“(I’m) Confessin’ (that I Love You)” (also known as “Confessin’,” “I’m Confessin’,” and “Confessin’ that I Love You”) is a jazz and popular standard that has been recorded many times.
The song was first produced with different lyrics as “Lookin’ For Another Sweetie,” credited to Chris Smith and Sterling Grant, and recorded by Thomas “Fats” Waller & His Babies on December 18, 1929.
In 1930 it was reborn as “Confessin’,” with new lyrics by Al Neiburg, and with the music this time credited to Doc Daugherty and Ellis Reynolds. Louis Armstrong made his first, and highly influential, recording of the song in August 1930, and continued to play it throughout his career.
Other important recorded versions in the United States were done by Chester Gaylord (1930), Guy Lombardo (1930), Rudy Vallee (1930), Perry Como (1945), Les Paul and Mary Ford (1952), and Anne Murray (1993). The song was also a number one hit for Frank Ifield in the United Kingdom and Ireland in 1963.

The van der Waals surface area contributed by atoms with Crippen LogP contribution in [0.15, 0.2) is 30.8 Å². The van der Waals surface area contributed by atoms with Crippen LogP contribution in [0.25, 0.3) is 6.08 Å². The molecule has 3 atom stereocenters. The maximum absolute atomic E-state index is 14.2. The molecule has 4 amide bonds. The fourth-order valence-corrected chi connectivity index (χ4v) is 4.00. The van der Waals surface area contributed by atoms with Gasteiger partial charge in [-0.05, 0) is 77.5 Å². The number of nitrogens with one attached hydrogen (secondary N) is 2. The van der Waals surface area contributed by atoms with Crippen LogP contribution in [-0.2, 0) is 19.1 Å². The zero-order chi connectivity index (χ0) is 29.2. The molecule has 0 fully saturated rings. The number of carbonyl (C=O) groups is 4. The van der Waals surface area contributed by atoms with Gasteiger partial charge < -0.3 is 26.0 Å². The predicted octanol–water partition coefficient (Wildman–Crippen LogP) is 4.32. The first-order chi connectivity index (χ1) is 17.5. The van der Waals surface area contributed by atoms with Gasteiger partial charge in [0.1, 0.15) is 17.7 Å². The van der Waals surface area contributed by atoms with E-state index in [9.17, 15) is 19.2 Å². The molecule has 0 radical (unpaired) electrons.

Dizzy Gillespie recorded a version titled “Pop’s Confessin'” in which he imitated the vocal and trumpet style of Louis Armstrong.
“I’m confessin’ that I love you,
Tell me, do you love me too
I’m confessin’ that I need you,
Honest I do, need you every moment.
In your eyes I read such strange things,
But your lips deny they’re true,
Will your answer really change things
Making me blue
I’m afraid some day you’ll leave me,
Saying “can’t we still be friends”
If you go, you know you’ll grieve me,
All in life on you depends.
Am I guessin’ that you love me,
Dreaming dreams of you in vain,
I’m confessin’ that I love you, over again”